The Red Sox hit four consecutive home runs

#1 MANNY RAMIREZ

ON THIS DATE (April 22, 2007) ... In the 107th year of the teamís existence and the 96th in Fenway Park, a crowd of 36,905 saw something no Red Sox patrons ever had seen. In the third inning of tonightís 7-6 conquest of That Team From New York the Red Sox went back-to-back-to-back-to-back.

The Red Sox were trailing the Yankees and rookie lefthander Chase Wright, 3-0. There were two away and nobody on when Manny Ramirez stepped to the plate. Manny had not exactly been tearing the olí cover off the ball. But he saw a 2-1 pitch to his liking and he sent it far over the wall in left-center, the ball landing a row or so in front of the Volvo sign. It was his second of the season and the 477th of his career. 3-1, Yankees.

J.D. Drew was up next. He had struck out in the first, leaving two men on. The count went to 1-2. Drew launched the next pitch over the Red Sox building, landing just in front of the Nikon sign. It was his second of the season, his first in Fenway, and the 162nd of his career. 3-2, Yankees.

 

#2 J.D. DREW

Mike Lowell was up next. He had struck out leading off the second. The count went to 1-1. Lowell cranked the next pitch high and deep to left, as in ďHello, Lansdowne Street.Ē It was his second of the season and the 165th of his career. Game tied at 3.  The Red Sox had just hit three consecutive home runs for a combined total of, oh, seven million feet. Well, maybe not. But it was well over 1,200.

Jason Varitek was up next. The captain, who had come into the game with a perked-up bat (5 for 8 in his past two games, including the tying home run Friday night), had flied to right in the second. The count never went to anything. Varitek attacked Wrightís first pitch and sent a screamer to left, the ball comfortably clearing the wall. Sox lead, 4-3.

The lucky 36,905 had just become only the fifth such-privileged group in major league history. For only the fifth time, a team had gone back-to-back-to-back-to-back, and this was only the second time against the same pitcher.  The other four teams to hit four consecutive home runs were the 1961 Braves (Eddie Mathews, Hank Aaron, Joe Adcock, and Frank Thomas); the 1963 Indians (Woodie Held, Pedro Ramos, Tito Francona - yes, The Skipperís dad - and Larry Brown); the 1964 Twins (Tony Oliva, Bob Allison, Jimmie Hall and Harmon Killebrew); and last yearís Dodgers (Jeff Kent, J.D. Drew, Russell Martin, and Marlon Anderson).

 

#3 MIKE LOWELL

Thatís some weird stuff. The Bravesí quartet were all bangers. Messrs. Mathews, Aaron, Adcock, and Thomas combined for a career total of 1,889 homers. Now in case youíre wondering how Frank Thomas could have been playing for the 1961 Braves, no, itís not the Big Hurt. The first Frank Thomas was a slugger of some repute for such teams as the Pirates, Phillies, and even the Original Mets. He had 286 career homers.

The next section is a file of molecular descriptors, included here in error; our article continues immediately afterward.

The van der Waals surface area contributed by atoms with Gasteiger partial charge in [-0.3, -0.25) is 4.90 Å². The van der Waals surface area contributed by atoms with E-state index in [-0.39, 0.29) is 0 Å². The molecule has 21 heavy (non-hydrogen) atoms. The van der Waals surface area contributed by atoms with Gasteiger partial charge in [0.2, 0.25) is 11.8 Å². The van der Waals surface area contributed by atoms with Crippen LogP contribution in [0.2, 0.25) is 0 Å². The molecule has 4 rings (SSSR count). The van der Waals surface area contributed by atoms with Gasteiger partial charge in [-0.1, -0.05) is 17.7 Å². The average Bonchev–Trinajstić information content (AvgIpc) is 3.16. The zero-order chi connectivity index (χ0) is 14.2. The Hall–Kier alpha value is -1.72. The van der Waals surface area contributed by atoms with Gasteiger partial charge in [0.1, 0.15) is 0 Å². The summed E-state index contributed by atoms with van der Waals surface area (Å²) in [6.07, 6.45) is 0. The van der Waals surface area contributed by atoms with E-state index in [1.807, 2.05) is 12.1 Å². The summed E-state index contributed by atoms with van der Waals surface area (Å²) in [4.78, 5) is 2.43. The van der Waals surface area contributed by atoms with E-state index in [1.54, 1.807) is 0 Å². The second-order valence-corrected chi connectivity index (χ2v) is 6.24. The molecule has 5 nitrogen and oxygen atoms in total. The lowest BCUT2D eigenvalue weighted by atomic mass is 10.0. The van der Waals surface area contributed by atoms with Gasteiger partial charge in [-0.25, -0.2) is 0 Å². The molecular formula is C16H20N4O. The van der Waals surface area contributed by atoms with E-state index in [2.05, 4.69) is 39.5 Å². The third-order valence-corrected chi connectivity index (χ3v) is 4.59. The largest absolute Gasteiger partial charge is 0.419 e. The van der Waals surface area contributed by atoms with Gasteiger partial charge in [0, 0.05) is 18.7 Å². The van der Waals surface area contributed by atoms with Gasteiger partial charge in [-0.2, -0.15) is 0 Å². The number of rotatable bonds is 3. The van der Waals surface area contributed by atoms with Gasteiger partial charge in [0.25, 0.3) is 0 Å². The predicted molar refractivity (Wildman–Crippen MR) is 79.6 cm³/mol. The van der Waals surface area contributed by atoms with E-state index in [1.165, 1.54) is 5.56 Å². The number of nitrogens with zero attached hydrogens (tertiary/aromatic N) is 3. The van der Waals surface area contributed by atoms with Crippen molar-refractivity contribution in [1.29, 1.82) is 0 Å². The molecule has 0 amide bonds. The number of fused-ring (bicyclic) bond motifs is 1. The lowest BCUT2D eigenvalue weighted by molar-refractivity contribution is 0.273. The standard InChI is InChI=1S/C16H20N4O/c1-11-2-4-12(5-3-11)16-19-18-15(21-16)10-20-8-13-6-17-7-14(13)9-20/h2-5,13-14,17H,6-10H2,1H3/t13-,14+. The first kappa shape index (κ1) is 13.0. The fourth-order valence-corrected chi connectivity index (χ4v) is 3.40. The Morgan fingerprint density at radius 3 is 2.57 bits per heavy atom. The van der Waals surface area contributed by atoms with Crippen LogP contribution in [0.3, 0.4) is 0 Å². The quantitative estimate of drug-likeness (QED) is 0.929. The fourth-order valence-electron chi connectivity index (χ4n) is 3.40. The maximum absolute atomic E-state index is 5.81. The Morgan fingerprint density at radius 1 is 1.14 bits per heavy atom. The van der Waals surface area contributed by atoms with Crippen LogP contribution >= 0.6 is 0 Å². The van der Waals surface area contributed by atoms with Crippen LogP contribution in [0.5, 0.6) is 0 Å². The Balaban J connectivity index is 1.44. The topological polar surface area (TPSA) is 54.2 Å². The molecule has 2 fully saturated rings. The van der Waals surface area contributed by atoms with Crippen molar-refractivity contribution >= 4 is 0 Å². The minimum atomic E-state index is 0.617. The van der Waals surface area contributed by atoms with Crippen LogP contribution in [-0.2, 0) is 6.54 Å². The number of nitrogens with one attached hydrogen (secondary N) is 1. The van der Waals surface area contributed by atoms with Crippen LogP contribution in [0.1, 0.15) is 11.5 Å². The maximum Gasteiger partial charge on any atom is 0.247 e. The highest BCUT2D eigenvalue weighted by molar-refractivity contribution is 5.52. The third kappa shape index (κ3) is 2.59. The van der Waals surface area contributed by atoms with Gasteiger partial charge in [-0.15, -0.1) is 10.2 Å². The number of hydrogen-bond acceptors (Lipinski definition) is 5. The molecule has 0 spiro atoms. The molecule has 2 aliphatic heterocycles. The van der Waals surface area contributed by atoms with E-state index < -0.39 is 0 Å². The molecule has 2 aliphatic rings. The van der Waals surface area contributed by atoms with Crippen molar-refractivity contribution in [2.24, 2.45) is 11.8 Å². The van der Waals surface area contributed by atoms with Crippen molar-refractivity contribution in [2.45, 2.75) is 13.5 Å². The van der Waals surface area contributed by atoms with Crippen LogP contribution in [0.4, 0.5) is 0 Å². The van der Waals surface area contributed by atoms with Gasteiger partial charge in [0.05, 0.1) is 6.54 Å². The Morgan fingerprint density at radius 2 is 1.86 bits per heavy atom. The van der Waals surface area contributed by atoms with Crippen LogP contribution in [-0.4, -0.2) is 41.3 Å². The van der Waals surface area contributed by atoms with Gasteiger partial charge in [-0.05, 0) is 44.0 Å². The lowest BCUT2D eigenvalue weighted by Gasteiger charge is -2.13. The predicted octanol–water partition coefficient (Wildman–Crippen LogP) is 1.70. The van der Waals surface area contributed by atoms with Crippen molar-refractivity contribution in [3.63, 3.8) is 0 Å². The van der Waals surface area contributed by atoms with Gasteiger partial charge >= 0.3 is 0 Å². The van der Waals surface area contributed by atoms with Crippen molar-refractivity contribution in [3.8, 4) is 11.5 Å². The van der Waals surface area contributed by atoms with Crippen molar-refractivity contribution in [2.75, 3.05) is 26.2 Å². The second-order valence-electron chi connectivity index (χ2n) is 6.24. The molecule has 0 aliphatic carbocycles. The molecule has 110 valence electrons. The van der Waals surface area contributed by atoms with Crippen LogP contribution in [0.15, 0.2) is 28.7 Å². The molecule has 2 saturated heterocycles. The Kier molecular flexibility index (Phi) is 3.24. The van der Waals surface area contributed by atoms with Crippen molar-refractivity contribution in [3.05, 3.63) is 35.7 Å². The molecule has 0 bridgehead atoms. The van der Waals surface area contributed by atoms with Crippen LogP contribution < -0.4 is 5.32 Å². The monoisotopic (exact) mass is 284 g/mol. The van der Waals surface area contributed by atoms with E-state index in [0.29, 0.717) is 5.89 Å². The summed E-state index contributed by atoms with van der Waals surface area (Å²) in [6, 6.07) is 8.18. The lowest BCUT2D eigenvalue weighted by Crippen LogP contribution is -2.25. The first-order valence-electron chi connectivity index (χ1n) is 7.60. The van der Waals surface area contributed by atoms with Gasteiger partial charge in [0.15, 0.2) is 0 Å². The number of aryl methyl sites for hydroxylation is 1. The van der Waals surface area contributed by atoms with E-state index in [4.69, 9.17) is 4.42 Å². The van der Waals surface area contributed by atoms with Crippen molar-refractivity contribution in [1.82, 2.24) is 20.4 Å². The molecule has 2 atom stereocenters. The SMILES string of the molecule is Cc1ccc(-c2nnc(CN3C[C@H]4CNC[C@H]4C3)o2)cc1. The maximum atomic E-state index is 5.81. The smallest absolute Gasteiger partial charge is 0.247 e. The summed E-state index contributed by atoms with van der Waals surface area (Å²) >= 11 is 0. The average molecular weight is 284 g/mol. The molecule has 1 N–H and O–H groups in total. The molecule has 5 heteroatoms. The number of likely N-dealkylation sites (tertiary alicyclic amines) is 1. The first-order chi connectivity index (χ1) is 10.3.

The Twinsí quartet were bangers, as well. That group combined for a career total of 1,172 homers. Jimmie Hall is somewhat forgotten now, but he hit as many as 33 in a season. Those with acute memories might recall that he hit two homers in a losing effort the night Tony C. was hit.

As for the Dodgers, yup, thatís our own J.D. Drew. This was the amazing game in which the Dodgers hit those back-to-back-to-back-to-backers in the ninth inning to get the game into extra innings. The first two were off Jon Adkins, and the last two were off renowned closer Trevor Hoffman. Three of these came on consecutive pitches. Oh, and Nomar Garciaparra won the game in the bottom of the 10th with a two-run homer.

 

#4 JASON VARITEK

But take a look at the other list. Those four 1963 Indians combined for a career total of 35 home runs during that entire season. Pedro Ramos was a pitcher, for Godís sake. This means the men hitting the back-to-back-to-back homers were the numbers 8, 9, 1, and 2 in the order. And, no, thatís not the Larry Brown youíre probably thinking of, either. That Larry Brown was a light-hitting shortstop who had a career total of 47 homers, or only 32 more than Ramos. The victim of all four homers was right-hander Paul Foytack.

Lowellís evening was only beginning. He came up in the seventh with his team trailing by a run and two on and lined another homer, this one a hard liner that barely carried the wall, Lowellís professional estimate being an eight-inch clearance. It was the winning homer.  Somewhere in that crowd had to be someone attending his or her first major league game. Letís hope someone was able to explain to that person just exactly what he or she just saw.  Because he or she isnít going to see that again.

 


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VIEW SCORECARD

 

F   E   N   W   A   Y     P   A   R   K

 

 

1

2

3

4

5

6

7

8

9

10

 

R

H

E

 
 

NEW YORK YANKEES

2

0

1

0

1

1

0

1

0

 

 

6

9

0

 
 

BOSTON RED SOX

0

0

4

0

0

0

3

0

x

 

 

7

11

0

 

 

W-Diasuke Matsuzaka (2-2)
S-Jonathan Papelbon (6)

L-Scott Proctor (0-1)
Attendance - 36,905

 2B-Giambi (NY), Mientkiewicz (NY),
 Pedroia (Bost), Ortiz (Bost), Drew (Bost)

 HR-Jeter (NY), Ramirez (Bost), Drew (Bost),
 Lowell (2)(Bost), Varitek (Bost)